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J. Krishnamurti: Discipleship. As printed in the June 1925 issue of The Herald of the Star magazine.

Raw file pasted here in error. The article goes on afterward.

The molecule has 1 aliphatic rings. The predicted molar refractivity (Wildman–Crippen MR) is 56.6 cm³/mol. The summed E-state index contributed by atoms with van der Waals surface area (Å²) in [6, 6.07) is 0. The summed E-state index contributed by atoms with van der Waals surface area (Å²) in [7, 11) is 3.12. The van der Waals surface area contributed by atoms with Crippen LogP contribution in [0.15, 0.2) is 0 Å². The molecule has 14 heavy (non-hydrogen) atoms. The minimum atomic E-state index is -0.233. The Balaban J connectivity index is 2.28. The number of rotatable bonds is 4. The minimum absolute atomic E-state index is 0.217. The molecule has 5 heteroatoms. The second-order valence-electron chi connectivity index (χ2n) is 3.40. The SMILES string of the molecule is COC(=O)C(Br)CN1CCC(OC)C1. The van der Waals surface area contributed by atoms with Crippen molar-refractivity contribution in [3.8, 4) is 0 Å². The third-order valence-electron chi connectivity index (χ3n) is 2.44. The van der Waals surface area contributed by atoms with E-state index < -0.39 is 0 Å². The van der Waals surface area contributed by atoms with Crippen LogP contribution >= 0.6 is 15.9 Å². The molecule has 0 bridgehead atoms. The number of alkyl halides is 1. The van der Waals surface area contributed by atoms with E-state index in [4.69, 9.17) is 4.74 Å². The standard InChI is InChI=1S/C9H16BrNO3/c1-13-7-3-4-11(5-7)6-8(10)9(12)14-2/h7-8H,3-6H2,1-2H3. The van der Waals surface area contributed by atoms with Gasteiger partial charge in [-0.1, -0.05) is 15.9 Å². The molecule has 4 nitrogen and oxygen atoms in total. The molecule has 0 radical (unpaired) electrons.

Though in each of us there is a large element of selfishness, there is undoubtedly also a Divine gift that we should all be able to give. The selfishness lies in the pleasure that we desire to feel from what we give and the Divinity consists in giving selflessly, in the feeling of devotion and in the feeling of affection. Each one of us has that faculty of giving, either through selfishness, or because he is big enough to give for its own sake and for its own value, and those that give with both hands and heart, must have some inner urge that forces them to embrace and give, and to withhold nothing. When one gives in that way there is always at the background an intense belief, either the belief in an Ideal or the belief in some Teacher. So it must be with each one of us. If we give, we must give either because we love some one, or because our ideal is so strong that we are willing to give ourselves; or we must give because the future counts on us and we can withhold nothing. We can withhold nothing because we believe and believe strongly. The belief of such an individual is of great value, because it is stronger than the personality, stronger than the individuality and stronger than selfish desire, and to have such a belief we must have an Ideal big enough to sweep all before it. You cannot have a bigger motive or a belief than in the Coming of a Teacher.